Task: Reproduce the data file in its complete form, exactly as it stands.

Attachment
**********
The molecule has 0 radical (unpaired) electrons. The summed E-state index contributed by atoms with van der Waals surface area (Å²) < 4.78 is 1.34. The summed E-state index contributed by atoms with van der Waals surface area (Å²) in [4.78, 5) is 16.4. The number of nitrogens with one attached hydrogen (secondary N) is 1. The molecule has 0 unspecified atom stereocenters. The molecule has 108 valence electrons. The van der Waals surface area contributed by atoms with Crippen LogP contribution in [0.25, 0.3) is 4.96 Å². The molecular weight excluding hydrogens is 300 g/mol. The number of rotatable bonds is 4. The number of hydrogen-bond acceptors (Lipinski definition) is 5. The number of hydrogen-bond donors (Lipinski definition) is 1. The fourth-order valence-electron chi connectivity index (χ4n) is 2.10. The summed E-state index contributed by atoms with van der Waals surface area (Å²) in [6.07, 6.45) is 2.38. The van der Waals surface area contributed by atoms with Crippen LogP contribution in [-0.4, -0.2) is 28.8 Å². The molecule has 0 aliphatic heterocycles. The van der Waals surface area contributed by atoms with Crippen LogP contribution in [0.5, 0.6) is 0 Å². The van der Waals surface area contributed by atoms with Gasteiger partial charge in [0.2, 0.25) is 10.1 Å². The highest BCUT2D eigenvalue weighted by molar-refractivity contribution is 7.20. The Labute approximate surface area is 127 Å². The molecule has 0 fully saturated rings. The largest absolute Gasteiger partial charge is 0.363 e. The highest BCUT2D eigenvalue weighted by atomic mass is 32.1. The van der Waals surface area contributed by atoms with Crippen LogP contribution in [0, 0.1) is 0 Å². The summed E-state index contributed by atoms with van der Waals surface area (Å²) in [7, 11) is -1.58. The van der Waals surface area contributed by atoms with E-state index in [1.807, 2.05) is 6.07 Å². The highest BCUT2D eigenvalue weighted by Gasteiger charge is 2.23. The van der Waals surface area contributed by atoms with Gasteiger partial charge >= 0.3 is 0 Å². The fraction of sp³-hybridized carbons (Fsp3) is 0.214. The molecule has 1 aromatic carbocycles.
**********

The molecule has 0 radical (unpaired) electrons. The summed E-state index contributed by atoms with van der Waals surface area (Å²) < 4.78 is 1.34. The summed E-state index contributed by atoms with van der Waals surface area (Å²) in [4.78, 5) is 16.4. The number of nitrogens with one attached hydrogen (secondary N) is 1. The molecule has 0 unspecified atom stereocenters. The molecule has 108 valence electrons. The van der Waals surface area contributed by atoms with Crippen LogP contribution in [0.25, 0.3) is 4.96 Å². The molecular weight excluding hydrogens is 300 g/mol. The number of rotatable bonds is 4. The number of hydrogen-bond acceptors (Lipinski definition) is 5. The number of hydrogen-bond donors (Lipinski definition) is 1. The fourth-order valence-electron chi connectivity index (χ4n) is 2.10. The summed E-state index contributed by atoms with van der Waals surface area (Å²) in [6.07, 6.45) is 2.38. The van der Waals surface area contributed by atoms with Crippen LogP contribution in [-0.4, -0.2) is 28.8 Å². The molecule has 0 aliphatic heterocycles. The van der Waals surface area contributed by atoms with Crippen LogP contribution in [0.5, 0.6) is 0 Å². The van der Waals surface area contributed by atoms with Gasteiger partial charge in [0.2, 0.25) is 10.1 Å². The highest BCUT2D eigenvalue weighted by molar-refractivity contribution is 7.20. The Labute approximate surface area is 127 Å². The molecule has 0 fully saturated rings. The largest absolute Gasteiger partial charge is 0.363 e. The highest BCUT2D eigenvalue weighted by atomic mass is 32.1. The van der Waals surface area contributed by atoms with Crippen LogP contribution in [0, 0.1) is 0 Å². The summed E-state index contributed by atoms with van der Waals surface area (Å²) in [7, 11) is -1.58. The van der Waals surface area contributed by atoms with E-state index in [1.807, 2.05) is 6.07 Å². The highest BCUT2D eigenvalue weighted by Gasteiger charge is 2.23. The van der Waals surface area contributed by atoms with Gasteiger partial charge >= 0.3 is 0 Å². The fraction of sp³-hybridized carbons (Fsp3) is 0.214. The molecule has 1 aromatic carbocycles.